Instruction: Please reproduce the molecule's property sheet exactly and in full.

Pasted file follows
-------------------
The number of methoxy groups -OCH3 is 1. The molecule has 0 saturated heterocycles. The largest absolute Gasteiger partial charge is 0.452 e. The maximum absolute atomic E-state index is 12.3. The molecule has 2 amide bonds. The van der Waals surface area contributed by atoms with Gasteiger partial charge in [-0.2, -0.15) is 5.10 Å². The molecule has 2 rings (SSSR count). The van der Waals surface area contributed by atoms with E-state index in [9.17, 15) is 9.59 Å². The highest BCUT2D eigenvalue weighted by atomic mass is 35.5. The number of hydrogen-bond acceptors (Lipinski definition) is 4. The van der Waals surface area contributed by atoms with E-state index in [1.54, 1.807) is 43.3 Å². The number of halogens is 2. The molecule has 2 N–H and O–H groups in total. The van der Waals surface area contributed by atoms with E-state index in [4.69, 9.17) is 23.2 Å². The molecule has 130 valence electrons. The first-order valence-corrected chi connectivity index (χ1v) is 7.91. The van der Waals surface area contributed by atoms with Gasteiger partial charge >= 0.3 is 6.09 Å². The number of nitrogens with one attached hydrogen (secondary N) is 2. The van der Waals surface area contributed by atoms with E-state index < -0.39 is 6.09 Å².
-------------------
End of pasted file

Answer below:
The number of methoxy groups -OCH3 is 1. The molecule has 0 saturated heterocycles. The largest absolute Gasteiger partial charge is 0.452 e. The maximum absolute atomic E-state index is 12.3. The molecule has 2 amide bonds. The van der Waals surface area contributed by atoms with Gasteiger partial charge in [-0.2, -0.15) is 5.10 Å². The molecule has 2 rings (SSSR count). The van der Waals surface area contributed by atoms with E-state index in [9.17, 15) is 9.59 Å². The highest BCUT2D eigenvalue weighted by atomic mass is 35.5. The number of hydrogen-bond acceptors (Lipinski definition) is 4. The van der Waals surface area contributed by atoms with E-state index in [1.54, 1.807) is 43.3 Å². The number of halogens is 2. The molecule has 2 N–H and O–H groups in total. The van der Waals surface area contributed by atoms with E-state index in [4.69, 9.17) is 23.2 Å². The molecule has 130 valence electrons. The first-order valence-corrected chi connectivity index (χ1v) is 7.91. The van der Waals surface area contributed by atoms with Gasteiger partial charge >= 0.3 is 6.09 Å². The number of nitrogens with one attached hydrogen (secondary N) is 2. The van der Waals surface area contributed by atoms with E-state index < -0.39 is 6.09 Å².